Following his inauguration, Governor Edmund G. Brown Jr. swore in Justices Mariano-Florentino Cuéllar and Leondra R. Kruger to the California Supreme Court in Sacramento.
“What I’m looking for is insight and growing wisdom over time so we can create a measure of harmony in what is a very conflicted society,” said Governor Brown at today’s ceremony. “And I think we are going to do very well in helping build the respect for the law, for the courts, for their independence, so that all of us – whatever our particular ideological or philosophical proclivities – at the end of the day are very thankful that we have honest, intelligent and fair-minded people making sense out of the complexities.”
Governor Brown nominated Justice Cuéllar in July and Justice Kruger in November to the California Supreme Court. Justice Cuéllar was confirmed in August and Justice Kruger last month by the Commission on Judicial Appointments, composed of Chief Justice Tani Cantil-Sakauye, Attorney General Kamala D. Harris and senior presiding justice of the state Court of Appeal Joan Dempsey Klein.
Cuéllar, 41, of Stanford, was a Stanford Law School professor from 2001 to 2014 and was appointed Stanley Morrison Professor of Law in 2012. He taught administrative law, criminal law and international law, among other subjects. Cuéllar was director of Stanford University’s Freeman Spogli Institute for International Studies from 2013 to 2014 and Professor of Political Science, by courtesy, at Stanford’s School of Humanities and Sciences from 2010 to 2014. He served as co-director of Stanford’s Center for International Security and Cooperation from 2011 to 2013.
Cuéllar was born in Matamoros, Mexico and for a number of years walked across the border each day to attend school in neighboring Brownsville, Texas. At age 14, he moved with his family to the Imperial Valley of California, where he graduated from Calexico High School. Cuéllar went on to earn a Bachelor of Arts degree from Harvard College, a Juris Doctor degree from Yale Law School and a Doctor of Philosophy degree in political science from Stanford University.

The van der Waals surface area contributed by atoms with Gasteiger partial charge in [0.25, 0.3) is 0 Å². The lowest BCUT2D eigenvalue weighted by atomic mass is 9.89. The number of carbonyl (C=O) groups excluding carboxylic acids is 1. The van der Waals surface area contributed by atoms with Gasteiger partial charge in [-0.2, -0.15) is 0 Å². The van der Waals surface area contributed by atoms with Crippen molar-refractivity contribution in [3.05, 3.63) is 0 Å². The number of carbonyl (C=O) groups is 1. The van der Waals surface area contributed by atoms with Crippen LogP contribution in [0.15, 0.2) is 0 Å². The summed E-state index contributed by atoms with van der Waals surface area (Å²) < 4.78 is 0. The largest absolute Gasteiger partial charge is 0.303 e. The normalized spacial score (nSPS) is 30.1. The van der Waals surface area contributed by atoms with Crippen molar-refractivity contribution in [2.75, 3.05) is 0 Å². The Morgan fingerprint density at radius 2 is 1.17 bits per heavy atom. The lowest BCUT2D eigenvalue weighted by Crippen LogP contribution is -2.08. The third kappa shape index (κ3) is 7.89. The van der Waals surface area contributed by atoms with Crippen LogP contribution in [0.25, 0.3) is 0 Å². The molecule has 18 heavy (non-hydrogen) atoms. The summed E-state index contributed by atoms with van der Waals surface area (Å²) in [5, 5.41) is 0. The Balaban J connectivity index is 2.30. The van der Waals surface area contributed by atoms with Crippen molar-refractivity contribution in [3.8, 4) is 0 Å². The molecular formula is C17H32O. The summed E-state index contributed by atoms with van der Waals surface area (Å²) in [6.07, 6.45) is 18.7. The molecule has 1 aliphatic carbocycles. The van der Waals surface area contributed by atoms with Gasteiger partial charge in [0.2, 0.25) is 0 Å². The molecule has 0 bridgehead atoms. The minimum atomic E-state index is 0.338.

Cuéllar served as special assistant to the President for Justice and Regulatory Policy at the White House Domestic Policy Council in 2009 and 2010 and was co-chair of the Obama-Biden Transition’s Immigration Policy Working Group in 2008 and 2009. He served as a law clerk to the Honorable Mary M. Schroeder at the U.S. Court of Appeals for the Ninth Circuit from 2000 to 2001 and as senior advisor to the Under Secretary for Enforcement at the U.S. Department of the Treasury from 1997 to 1999.
Kruger, 38, of Washington, D.C., served as a Deputy Assistant Attorney General at the U.S. Department of Justice, Office of Legal Counsel from 2013 to 2014. She served as an Assistant to the Solicitor General and as Acting Principal Deputy Solicitor General in the U.S. Department of Justice, Office of the Solicitor General from 2007 to 2013. While serving in that office, she argued 12 cases on behalf of the federal government before the U.S. Supreme Court.
Kruger was a visiting assistant professor at the University of Chicago Law School in 2007 and an associate at Wilmer, Cutler, Pickering, Hale and Dorr LLP from 2004 to 2006. She served as a law clerk to the Honorable John Paul Stevens on the U.S. Supreme Court from 2003 to 2004 and to the Honorable David S. Tatel on the U.S. Court of Appeals for the District of Columbia Circuit from 2002 to 2003. Kruger was an associate at Jenner and Block LLP from 2001 to 2002.
Kruger earned a Juris Doctor degree from Yale Law School, where she was editor-in-chief of the Yale Law Journal, and a Bachelor of Arts degree from Harvard University, where she graduated magna cum laude and was a member of Phi Beta Kappa. Kruger was born and raised in the Los Angeles area. She is a member of the State Bar of California.